What's Your Author Platform?
A few months back, Ben McConnell shared 10 things about writing your first business book on his Church of the Customer blog. (He's co-author with Jackie Huba of the excellent books Creating Customer Evangelists and Citizen Marketers.)
Spend 1-2 years building an audience. "Platform" is everything. A platform is the stage you have already created. It may be your successful entrepreneurialism, your noteworthy career as a muckety-muck at a famous company, your research as an academic, your work as a consultant or analyst at an agency, your well-read blog, or your quotability in the media. Or a combination of all of that. Platform is the primary criteria by which publishers will decide to buy your book. A publisher will rely on your platform for book sales, too.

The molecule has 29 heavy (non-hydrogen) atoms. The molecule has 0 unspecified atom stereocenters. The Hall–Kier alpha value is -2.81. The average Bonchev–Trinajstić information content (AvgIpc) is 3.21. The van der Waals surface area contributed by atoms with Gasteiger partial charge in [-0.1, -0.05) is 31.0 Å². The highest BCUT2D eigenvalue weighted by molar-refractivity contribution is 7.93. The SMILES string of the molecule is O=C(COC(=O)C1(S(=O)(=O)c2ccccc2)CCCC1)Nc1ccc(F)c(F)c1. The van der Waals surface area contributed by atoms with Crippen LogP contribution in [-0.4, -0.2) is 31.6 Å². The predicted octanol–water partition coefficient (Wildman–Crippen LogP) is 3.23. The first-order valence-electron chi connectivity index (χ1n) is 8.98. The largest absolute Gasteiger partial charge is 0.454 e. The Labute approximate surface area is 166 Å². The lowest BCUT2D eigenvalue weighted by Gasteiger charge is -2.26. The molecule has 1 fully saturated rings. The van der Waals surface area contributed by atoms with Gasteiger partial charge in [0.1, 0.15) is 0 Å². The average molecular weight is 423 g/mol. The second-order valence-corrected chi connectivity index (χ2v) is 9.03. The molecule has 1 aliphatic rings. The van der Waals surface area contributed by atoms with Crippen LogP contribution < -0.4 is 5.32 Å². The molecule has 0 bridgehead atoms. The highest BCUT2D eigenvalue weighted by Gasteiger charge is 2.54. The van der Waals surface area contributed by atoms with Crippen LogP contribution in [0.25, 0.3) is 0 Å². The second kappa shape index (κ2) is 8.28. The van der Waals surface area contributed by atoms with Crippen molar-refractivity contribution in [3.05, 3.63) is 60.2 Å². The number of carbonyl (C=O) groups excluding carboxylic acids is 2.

Of course, as a self-empowered author, YOU are the publisher. And as your own publisher, you should be very much aware of and concerned with building your platform -- a word that's being used more and more in publishing circles.
Joe Wikert has a nice author platform post on his Publishing 2020 blog, on which he writes:
I consider "reach" to be the most important component of an author platform. The fact nobody wants to be too candid about is that a following of several hundred thousand people (and access to their e-mail addresses!) is often preferred over just about any set of credentials you can think of.
So ... your platform is just another way of referring to the relationship you have with your ideal readers, buyers and fans. Is yours a strong and well-defined relationship? Or a little blurry and hard to describe?
More questions: Who already knows you? What type of reader and book buyer would you be most likely to connect with? Through what channels could you reach those specific readers most effectively? And how can you capture their names and e-mail addresses -- and get permission to stay in touch with them?